Kurt's burgeoning confidence and maturity were reflected in his race results. "I've got to thank Dad for giving me the horsepower under the hood, and ACDelco for supporting my racing program," Kurt explained. "You need the right combination from the front bumper to the back bumper to win. The driver's got to be right, the carburetors have to be right, everything's got to be right. It's not just one thing that wins races."
Now Johnson's gaze is firmly fixed on the future. He will have a new ACDelco Firebird for the 1998 season, and an arsenal of 500ci GM DRCE engines to prepare for the Pro Stock wars.
"It's going to be tough out there next year," Kurt predicted. "We're going to have to dig down deep and go to work. When we come back to Pomona Raceway in January, every driver will be tied for first place in the points race. Just because we finished this season with a win doesn't mean we'll win the next one.
"To win the championship, we'll have to go down the race track better than anyone else on Sunday -- not just at one race, but 22 times a year," Kurt asserted. "It's all in the people who are behind you. If you have great help, they can take you where you want to be."
Kurt Johnson has indeed come a long way since he started sweeping floors in his father's machine shop. Tutored by his famous father in the art and science of drag racing, Kurt Johnson is poised to move to the head of the Pro Stock class in 1998.
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KURT JOHNSON SEASON AND CAREER STATISTICS
1997 Career Race Wins: 3 10 Runners-up: 4 10 Final-Round Appearances: 7 20 No. 1 Qualifiers: 4 8 Top Speeds 3 3 Rounds Won: 40 149 Average Qualifying Position: 4.5 Consecutive Races Qualified: 22 25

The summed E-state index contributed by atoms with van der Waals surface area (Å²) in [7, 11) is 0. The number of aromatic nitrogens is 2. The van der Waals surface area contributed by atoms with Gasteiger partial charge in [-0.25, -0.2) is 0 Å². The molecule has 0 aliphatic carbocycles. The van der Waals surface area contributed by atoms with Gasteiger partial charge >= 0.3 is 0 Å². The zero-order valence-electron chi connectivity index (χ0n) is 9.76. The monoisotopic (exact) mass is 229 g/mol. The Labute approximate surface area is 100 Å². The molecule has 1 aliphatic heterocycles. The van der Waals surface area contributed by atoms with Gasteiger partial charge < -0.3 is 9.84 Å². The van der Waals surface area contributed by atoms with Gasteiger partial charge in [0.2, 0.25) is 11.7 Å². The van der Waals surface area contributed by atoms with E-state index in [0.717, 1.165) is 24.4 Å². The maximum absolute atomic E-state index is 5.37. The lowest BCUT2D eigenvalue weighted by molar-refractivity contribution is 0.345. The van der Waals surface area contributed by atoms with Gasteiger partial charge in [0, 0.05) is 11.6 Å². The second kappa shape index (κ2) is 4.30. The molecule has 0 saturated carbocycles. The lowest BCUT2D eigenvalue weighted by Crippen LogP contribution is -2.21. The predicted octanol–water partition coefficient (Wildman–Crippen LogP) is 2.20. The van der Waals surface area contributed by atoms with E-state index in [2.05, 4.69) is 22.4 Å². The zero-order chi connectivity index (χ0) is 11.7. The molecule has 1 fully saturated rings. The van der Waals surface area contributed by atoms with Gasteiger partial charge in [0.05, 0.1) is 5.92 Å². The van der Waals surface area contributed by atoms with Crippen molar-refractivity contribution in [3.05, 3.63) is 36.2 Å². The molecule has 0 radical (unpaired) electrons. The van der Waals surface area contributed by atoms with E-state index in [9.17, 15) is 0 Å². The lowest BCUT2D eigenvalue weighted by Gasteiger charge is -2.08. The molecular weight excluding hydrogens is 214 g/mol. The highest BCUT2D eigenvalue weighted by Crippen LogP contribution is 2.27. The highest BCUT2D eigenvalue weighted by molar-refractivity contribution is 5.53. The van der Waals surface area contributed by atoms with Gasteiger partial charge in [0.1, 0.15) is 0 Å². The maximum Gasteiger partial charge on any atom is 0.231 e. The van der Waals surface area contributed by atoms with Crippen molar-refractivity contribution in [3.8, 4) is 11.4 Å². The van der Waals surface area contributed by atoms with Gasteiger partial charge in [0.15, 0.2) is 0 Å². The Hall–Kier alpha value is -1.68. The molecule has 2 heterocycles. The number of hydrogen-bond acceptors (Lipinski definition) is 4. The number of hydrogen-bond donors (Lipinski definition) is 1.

KURT JOHNSON 1997 SEASON HIGHLIGHTS
Third in NHRA Winston Pro Stock Championship: Fifth consecutive Top Five finish in five-year racing career.
Three Wins: Brainerd, Minn.; Indianapolis; Pomona, Calif.
Four Runners-Up: Pomona, Calif.; Atlanta; Richmond, Va.; Denver.
Four No. 1 Qualifiers: Seattle; Indianapolis; Memphis; Dallas.
Three Top Speeds: Columbus, Ohio; Indianapolis; Dallas.
Second 6.8-Second Pro Stock Run: 6.898 seconds, Richmond, Va., April 25, 1997 (third quickest run in Pro Stock history).
Second Consecutive U.S. Nationals Winner: Second straight win at Indianapolis Raceway Park, sixth straight U.S. Nationals victory for Warren Johnson Enterprises.
Back-to-Back Wins: First consecutive victories in Brainerd, Minn., and Indianapolis.
Qualifying Record: One of only four Pro Stock drivers to qualify at every national event in 1997 (along with Warren Johnson, Jim Yates, and Steve Schmidt).
KURT JOHNSON CAREER HIGHLIGHTS
10 Career Wins: Sixth among active Pro Stock drivers.
8 Career No. 1 Qualifiers: One in 1994, two in 1995, one in 1996, four in 1997.
Fastest Speed: Has run 199.20 mph, the tenth fastest speed in Pro Stock history (father Warren Johnson ran nine fastest speeds).
Three-Year Winning Streak: Has won at least one NHRA national event for three consecutive years.
Top Five Finishes: Finished in Top Five in NHRA championship five consecutive times in five-year driving career.
149 Rounds Won: Career won-lost record of 149-82 (.645 average) is fourth best among Pro Stock drivers.
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E-mail from: Rick Voegelin, 16-Nov-1997